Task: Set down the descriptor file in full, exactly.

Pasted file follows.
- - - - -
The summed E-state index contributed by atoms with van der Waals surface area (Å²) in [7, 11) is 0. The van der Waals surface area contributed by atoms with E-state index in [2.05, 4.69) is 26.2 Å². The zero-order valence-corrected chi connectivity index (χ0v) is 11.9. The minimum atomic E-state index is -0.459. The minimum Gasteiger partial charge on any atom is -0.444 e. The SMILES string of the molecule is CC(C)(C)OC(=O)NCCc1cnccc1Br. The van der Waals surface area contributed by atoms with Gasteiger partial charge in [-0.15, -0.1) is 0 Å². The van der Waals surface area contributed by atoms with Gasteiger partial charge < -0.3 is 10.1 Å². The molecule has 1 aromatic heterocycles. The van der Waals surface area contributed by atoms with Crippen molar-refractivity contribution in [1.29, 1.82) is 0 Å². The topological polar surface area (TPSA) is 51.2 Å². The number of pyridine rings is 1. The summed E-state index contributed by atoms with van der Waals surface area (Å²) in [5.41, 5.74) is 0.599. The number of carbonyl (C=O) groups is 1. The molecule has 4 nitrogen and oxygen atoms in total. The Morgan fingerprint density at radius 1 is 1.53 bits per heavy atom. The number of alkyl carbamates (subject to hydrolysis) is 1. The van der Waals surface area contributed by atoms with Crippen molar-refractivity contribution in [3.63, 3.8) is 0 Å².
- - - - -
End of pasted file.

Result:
The summed E-state index contributed by atoms with van der Waals surface area (Å²) in [7, 11) is 0. The van der Waals surface area contributed by atoms with E-state index in [2.05, 4.69) is 26.2 Å². The zero-order valence-corrected chi connectivity index (χ0v) is 11.9. The minimum atomic E-state index is -0.459. The minimum Gasteiger partial charge on any atom is -0.444 e. The SMILES string of the molecule is CC(C)(C)OC(=O)NCCc1cnccc1Br. The van der Waals surface area contributed by atoms with Gasteiger partial charge in [-0.15, -0.1) is 0 Å². The van der Waals surface area contributed by atoms with Gasteiger partial charge < -0.3 is 10.1 Å². The molecule has 1 aromatic heterocycles. The van der Waals surface area contributed by atoms with Crippen molar-refractivity contribution in [1.29, 1.82) is 0 Å². The topological polar surface area (TPSA) is 51.2 Å². The number of pyridine rings is 1. The summed E-state index contributed by atoms with van der Waals surface area (Å²) in [5.41, 5.74) is 0.599. The number of carbonyl (C=O) groups is 1. The molecule has 4 nitrogen and oxygen atoms in total. The Morgan fingerprint density at radius 1 is 1.53 bits per heavy atom. The number of alkyl carbamates (subject to hydrolysis) is 1. The van der Waals surface area contributed by atoms with Crippen molar-refractivity contribution in [3.63, 3.8) is 0 Å².